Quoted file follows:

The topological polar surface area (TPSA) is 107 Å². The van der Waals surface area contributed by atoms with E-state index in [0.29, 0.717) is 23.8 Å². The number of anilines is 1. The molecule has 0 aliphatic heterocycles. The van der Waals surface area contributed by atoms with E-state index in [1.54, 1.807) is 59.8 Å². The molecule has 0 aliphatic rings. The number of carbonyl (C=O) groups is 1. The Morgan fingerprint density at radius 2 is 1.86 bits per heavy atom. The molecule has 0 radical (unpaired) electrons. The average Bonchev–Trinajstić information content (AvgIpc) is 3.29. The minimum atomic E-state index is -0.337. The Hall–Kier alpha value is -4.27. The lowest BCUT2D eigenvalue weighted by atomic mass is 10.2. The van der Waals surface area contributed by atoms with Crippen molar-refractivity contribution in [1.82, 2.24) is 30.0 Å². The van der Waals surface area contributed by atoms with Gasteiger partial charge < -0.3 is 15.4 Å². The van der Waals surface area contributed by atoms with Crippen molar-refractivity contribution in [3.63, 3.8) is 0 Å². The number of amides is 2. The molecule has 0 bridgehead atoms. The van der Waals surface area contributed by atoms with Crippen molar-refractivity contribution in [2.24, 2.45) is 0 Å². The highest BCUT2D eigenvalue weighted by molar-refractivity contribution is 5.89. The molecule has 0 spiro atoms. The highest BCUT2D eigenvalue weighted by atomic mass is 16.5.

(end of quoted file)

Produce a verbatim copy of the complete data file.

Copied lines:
The topological polar surface area (TPSA) is 107 Å². The van der Waals surface area contributed by atoms with E-state index in [0.29, 0.717) is 23.8 Å². The number of anilines is 1. The molecule has 0 aliphatic heterocycles. The van der Waals surface area contributed by atoms with E-state index in [1.54, 1.807) is 59.8 Å². The molecule has 0 aliphatic rings. The number of carbonyl (C=O) groups is 1. The Morgan fingerprint density at radius 2 is 1.86 bits per heavy atom. The molecule has 0 radical (unpaired) electrons. The average Bonchev–Trinajstić information content (AvgIpc) is 3.29. The minimum atomic E-state index is -0.337. The Hall–Kier alpha value is -4.27. The lowest BCUT2D eigenvalue weighted by atomic mass is 10.2. The van der Waals surface area contributed by atoms with Crippen molar-refractivity contribution in [1.82, 2.24) is 30.0 Å². The van der Waals surface area contributed by atoms with Gasteiger partial charge < -0.3 is 15.4 Å². The van der Waals surface area contributed by atoms with Crippen molar-refractivity contribution in [3.63, 3.8) is 0 Å². The number of amides is 2. The molecule has 0 bridgehead atoms. The van der Waals surface area contributed by atoms with Crippen molar-refractivity contribution in [2.24, 2.45) is 0 Å². The highest BCUT2D eigenvalue weighted by molar-refractivity contribution is 5.89. The molecule has 0 spiro atoms. The highest BCUT2D eigenvalue weighted by atomic mass is 16.5.